Course Design And Development

 
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The Office of Online Learning is prepared to assist you in bringing UTSA students a responsive approach to education that removes the boundaries of traditional classroom instruction. Our Instructional Design and Development (IDD) team can help you determine the online learning and instructional technologies that will best support your course goals and objectives.

 

 

Ready to start your teaching online/hybrid journey?

The first step is to complete the new online/hybrid course proposal form to get started with the design and development of an online/hybrid course at UTSA. (Note: It is recommended that you complete this form a minimum of 4 months prior to the start date of the course.)

Contact Information 

Reach us at 210.458.4057 to make an appointment or stop by MS 1.03.08 between 8am and 5pm to visit the Faculty Instructional Technology (FIT) Lab.

IDD Services

If you're interested in utilizing aspects of online learning in your UTSA course, you may wonder what the Online Learning IDD team offers in the way of services.

The capabilities of The Office of Online Learning IDD Team are:
  • Share resources and course examples.
  • Explain Blackboard Learn features and ways they can be used in a course.
  • Perform a detailed course review to identify concerns and ways to improve.
  • Discuss instructional strategies for creating a high quality learning environment.
  • Develop course structure and organization.
  • Advise on methods that promote academic integrity.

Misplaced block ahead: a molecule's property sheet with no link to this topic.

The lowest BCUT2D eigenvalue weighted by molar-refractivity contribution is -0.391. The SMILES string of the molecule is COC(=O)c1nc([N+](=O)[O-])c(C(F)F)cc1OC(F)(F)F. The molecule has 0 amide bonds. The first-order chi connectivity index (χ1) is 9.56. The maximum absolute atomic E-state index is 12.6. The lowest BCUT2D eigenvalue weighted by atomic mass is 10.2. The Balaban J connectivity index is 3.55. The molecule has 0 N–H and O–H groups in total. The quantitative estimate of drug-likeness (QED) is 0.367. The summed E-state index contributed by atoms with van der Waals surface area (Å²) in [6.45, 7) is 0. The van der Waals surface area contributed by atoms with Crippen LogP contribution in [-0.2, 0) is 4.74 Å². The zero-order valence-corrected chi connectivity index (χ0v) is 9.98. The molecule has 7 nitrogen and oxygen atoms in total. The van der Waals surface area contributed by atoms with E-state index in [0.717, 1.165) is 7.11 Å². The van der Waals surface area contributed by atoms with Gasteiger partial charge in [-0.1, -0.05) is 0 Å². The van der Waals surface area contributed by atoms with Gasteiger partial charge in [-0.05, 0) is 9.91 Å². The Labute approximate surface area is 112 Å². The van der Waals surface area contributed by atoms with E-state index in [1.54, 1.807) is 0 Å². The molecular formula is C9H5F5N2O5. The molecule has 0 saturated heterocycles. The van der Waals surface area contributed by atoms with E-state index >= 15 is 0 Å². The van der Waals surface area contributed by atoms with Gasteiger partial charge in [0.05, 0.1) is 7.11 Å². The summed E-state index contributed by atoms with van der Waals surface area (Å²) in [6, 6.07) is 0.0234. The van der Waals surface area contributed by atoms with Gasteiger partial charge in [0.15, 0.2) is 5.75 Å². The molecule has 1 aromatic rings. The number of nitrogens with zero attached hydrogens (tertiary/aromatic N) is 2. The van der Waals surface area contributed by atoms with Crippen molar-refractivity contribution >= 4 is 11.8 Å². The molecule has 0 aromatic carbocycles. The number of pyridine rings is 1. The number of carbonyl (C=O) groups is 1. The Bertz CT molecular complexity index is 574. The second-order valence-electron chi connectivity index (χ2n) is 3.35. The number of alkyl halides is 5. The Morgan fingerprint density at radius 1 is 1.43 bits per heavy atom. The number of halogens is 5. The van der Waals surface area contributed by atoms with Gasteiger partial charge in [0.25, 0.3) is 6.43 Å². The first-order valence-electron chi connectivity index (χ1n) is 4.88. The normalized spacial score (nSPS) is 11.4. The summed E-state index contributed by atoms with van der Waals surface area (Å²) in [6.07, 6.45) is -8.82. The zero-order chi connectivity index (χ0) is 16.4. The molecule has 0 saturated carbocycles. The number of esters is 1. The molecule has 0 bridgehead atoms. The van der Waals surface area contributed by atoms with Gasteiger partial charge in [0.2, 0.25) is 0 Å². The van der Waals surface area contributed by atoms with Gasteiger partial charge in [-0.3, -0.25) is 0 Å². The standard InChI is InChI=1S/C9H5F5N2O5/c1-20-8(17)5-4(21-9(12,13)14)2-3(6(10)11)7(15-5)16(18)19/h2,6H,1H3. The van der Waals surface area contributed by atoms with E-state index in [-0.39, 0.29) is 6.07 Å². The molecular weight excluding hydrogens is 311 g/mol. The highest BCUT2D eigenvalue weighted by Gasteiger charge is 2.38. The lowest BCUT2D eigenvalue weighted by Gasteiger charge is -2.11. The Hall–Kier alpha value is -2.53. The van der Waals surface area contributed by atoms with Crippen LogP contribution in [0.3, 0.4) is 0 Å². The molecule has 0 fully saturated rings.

• Assist in the creation of course videos, multimedia content, and interactive activities.
  • Ensure course accessibility.
  • Keep course development on track for timely completion.

Types of Courses

Looking to change the format of your course? We can help with that. Explore fully online, hybrid, and flipped classroom options. Learn more and contact the Office of Online Learning to see how our IDD team can assist you. 

  • Online: Online courses are delivered 100% online without traditional classroom time. They require organization and attention to detail in order to ensure high quality student-content, student-instructor, and student-student interactions.
  • Hybrid: Hybrid courses are delivered with 50 to 85% online instruction and 15-50% traditional classroom time. They provide the convenience of online learning while maintaining the familiarity of face-to-face interaction.
  • Flipped: Flipped classrooms provide students with lecture and content online for review prior to traditional classroom time. The idea is that by having students watch the lecture material on their own, classroom time can be better used for activities, projects, or discussions

The Design and Development Process

From start to finish, the Office of Online Learning has your course project covered. We work collaboratively from the initial course design or redesign throughout the development process and continue to provide support during the semester you launch your course in the event revisions are needed. We look forward to assisting you in the incorporation of educational technology based on thorough content analysis, course goals, learning objectives, and student-centered instructional strategies. We assure you, during the process of course design, we strive to consistently:

  • Communicate with you during the entire instructional design process to ensure that we're meeting your goals.
  • Comply with copyright laws.
  • Ensure accessibility and ADA compliance.

Click here to access a quick overview of the process for building online and hybrid courses. 

Course Project Timeline